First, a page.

In the aftermath of the Steelers' improbable victory over the Green Bay Packers, one wonders how a team that was held to six points by the Cleveland Browns could come out and re-write the team passing records 10 days later.
It's beyond the scope of this article to identify and attempt to quantify all that went into a slumpbuster game such as that one, but one aspect really intrigued me: Mike Tomlin put the Steelers back in pads.
Back in the day, it was nothing to see the words "Full pads" on the chalkboard in the locker room. The words written on the board determined how hard the day would be. We expected it. I can count on one hand, over 12 years of playing in the NFL, the number of practices before which "sweat pants" had been written. Shells are the equivalent of today's sweats.
Full pads in yesteryear meant live go for everyone in the trenches and the front seven defensively. A bump was for the backs and wideouts only. Ninety percent intensity levels were easily reached. Internal run, half-line, one-on-ones, you name it, and we did it at nutcracker speed. But there was still a hold-it-in-check thought process overriding all because of an imminent game. You had to save something for your opponent.
Shells are used today to protect the players. Shells are just light pad-like material covering the player's shoulders, and the players work at close to 70% intensity, which has more to do with enlightened coaching and salary-cap issues than anything else. Again, this is beyond what I want to address.
"Back to Basics" was a Chuck Noll phrase used to signify a change in practice tempo. When Chuck felt we'd been out-physicaled, that our pad level was too high, that we were executing our techniques poorly, he wanted to get us back on track with a return to a training camp mentality, which was another way of telling us to get ready for a brutal week.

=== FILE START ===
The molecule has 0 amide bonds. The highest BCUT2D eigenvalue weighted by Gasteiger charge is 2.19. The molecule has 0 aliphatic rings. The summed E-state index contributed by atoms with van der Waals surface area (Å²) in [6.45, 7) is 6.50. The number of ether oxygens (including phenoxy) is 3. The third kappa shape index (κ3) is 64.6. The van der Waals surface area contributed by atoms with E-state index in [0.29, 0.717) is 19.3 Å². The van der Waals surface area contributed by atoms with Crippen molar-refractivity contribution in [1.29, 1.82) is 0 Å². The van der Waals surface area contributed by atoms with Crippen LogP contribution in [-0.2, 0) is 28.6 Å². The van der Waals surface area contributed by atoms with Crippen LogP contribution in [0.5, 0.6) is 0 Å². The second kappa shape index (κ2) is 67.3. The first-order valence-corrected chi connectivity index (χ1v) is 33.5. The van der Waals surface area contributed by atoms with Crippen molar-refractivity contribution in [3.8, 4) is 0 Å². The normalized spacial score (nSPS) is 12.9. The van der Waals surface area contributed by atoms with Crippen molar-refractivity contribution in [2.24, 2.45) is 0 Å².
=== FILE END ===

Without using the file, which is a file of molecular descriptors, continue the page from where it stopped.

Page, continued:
The difference between a regular hard week and a back-to-basics week was punctuated by the save-it-for-the-game governor being thrown out the window. It was Katie, bar the door. The emphasis was on individual one-on-one battles and performance versus the normal offense versus defense. The violence of practice picked up considerably. Cutting a teammate by throwing at the legs, normally a bozo no-no, was a relatively normal occurrence that week. Fights galore (does that surprise anyone?), plus maybe some extra running thrown into the mix made for a volatile bunch that readily focused on the next opponent after thoroughly thrashing each other for a week.
After a back-to-basics week, the game often seemed easier than the practices. And it came with the implied threat of continuing the practice if things didn't improve in a hurry. But it came at a cost: You were exhausted. And the bottom line was that you couldn't do that week in and week out or you couldn't field a team after a while.
When I heard that Coach Mike had put the players back in pads, I smiled. It brought back memories of another day, and I knew that it would grab the players' attention.
A good dose of pads does a few things. One, it gets their attention. Sometimes trying to get the attention of 53 grown men is like herding cats. But a back-to-basics approach is like a two-by-four across the nose of the most unwilling mule on the team.
Returning to pads elevates the intensity level and puts players in another frame of mind. A bull out in a corral has a certain demeanor. Put him in the chute with a cowpoke on his back and it becomes another thing altogether when that door swings open. The same happens with players when they wear full battle regalia.
Wearing pads also gives you an opportunity to work on your technique at closer to game level speed, which can do wonders late in the year when one tends to get a little sloppy. By and large, though, a basics week changes the tempo and demeanor of practice, sending a message of urgency through the entire squad. Hear me now, believe me later, players understand when the "Back to basics" call goes out.
I'd say it worked pretty well. Merry Christmas everybody!